Medical Residency Program...a necessary component to becoming a licensed physician
Before you can be licensed, you must go through the National Residency Matching Program (NRMP) to go through a medical residency program, which is essentially an internship of on-the-job training for physicians. Residency programs are accredited by the Accreditation Council of Graduate Medical Education (ACGME) through the Residency Review Committees (RRC). The application process for residency is usually begun in the third or fourth year of medical school. The NRMP is a private, not-for-profit corporation that matches applicants with program directors, matching up approximately 16,000 allopathic medical school graduates and 15,000 osteopathic doctors each year. The length of residencies can be three to seven years, depending on your specialty. The first year of residency may is generally referred to as an internship. Residents are working doctors who earn a salary, albeit a smaller one than they will earn later in their career. Residencies are known for being times of rigorous work schedules and very long, exhaustive hours for beginning doctors. Nevertheless, it is a time of intense learning and gaining experience. For some sub-specialties, the residency is followed by a fellowship, which entails more training.
Licensing is mandatory in all states. Licensing varies by state, but most states require only one year of residency training after medical school to obtain a license. In order to earn your medical license, you will have to pass the United States Medical Licensing Examination (USMLE) or the Comprehensive Osteopathic Medical Licensing Exam (COMLEX). Board certification from the American Board of Medical Specialties (ABMS) is credentialing beyond licensure. Board certification ensures that physicians stay current in their field. Unlike licensure, it is not required, but it is a reflection of commitment to excellence. About 80% of American doctors are board certified by the ABMS.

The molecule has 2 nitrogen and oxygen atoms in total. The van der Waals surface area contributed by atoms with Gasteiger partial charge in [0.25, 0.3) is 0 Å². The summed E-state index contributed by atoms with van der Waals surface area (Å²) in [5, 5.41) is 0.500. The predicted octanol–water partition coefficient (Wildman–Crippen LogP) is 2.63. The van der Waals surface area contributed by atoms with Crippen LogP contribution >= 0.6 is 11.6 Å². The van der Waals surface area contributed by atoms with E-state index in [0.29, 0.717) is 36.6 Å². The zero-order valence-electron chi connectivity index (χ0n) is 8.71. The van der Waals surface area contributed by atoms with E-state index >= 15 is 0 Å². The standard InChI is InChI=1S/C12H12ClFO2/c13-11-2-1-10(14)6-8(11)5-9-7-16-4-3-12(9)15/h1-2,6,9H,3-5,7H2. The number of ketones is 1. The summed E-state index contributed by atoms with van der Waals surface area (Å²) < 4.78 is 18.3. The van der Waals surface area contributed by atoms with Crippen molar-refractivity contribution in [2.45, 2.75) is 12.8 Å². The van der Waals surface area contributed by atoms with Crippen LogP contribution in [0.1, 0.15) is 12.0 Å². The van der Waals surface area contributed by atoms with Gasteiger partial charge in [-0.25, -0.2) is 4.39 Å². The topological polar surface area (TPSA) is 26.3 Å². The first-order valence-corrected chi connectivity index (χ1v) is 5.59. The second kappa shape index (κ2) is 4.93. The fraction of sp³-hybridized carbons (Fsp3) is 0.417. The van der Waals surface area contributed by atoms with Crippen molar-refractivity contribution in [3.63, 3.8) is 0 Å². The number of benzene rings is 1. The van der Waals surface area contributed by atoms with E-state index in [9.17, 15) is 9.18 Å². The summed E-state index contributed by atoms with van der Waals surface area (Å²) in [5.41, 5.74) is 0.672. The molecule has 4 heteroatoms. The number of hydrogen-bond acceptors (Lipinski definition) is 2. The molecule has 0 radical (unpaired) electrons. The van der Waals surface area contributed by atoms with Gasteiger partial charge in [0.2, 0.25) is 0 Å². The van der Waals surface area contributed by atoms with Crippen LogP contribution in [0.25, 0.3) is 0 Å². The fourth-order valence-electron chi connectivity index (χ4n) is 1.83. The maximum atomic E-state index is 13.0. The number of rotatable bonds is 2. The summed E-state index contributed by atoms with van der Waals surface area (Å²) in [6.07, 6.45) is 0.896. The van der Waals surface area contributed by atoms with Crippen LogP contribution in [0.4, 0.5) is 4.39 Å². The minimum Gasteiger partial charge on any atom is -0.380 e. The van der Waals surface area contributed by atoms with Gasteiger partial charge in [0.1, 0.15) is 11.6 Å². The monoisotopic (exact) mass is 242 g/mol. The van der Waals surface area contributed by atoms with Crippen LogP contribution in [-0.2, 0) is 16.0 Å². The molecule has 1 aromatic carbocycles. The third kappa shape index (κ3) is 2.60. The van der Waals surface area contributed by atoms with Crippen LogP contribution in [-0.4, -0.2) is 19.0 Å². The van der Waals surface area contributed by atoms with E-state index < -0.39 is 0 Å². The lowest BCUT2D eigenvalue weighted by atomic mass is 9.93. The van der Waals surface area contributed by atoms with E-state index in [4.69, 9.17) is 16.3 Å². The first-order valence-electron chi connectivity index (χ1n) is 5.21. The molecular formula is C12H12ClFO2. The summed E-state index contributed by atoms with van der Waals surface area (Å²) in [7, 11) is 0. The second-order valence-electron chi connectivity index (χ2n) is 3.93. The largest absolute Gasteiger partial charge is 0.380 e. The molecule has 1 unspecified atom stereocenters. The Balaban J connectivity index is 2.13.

It's never too early to start planning if your goal is to become a doctor
Physicians need to be studious, highly reliable, good with patients, confident, and committed to constant learning in a field that is always benefiting from research and advancements. Many physicians work long hours, or irregular hours, and need to be on call a set number of hours per week. Physicians must undergo a demanding tenure of education and training, but the salary, respect, and rewards can also be high. If you are interested in medical school, start researching physician specialties now, and get started on required science courses you will need to prepare you. It can be a long but interesting academic journey, and one that will reward you with a career as a medical doctor.
To learn more about becoming a physician, you can contact schools that offer pre-med or science related programs. Another option is to take some time to explore additional careers in health care that may peak your interest.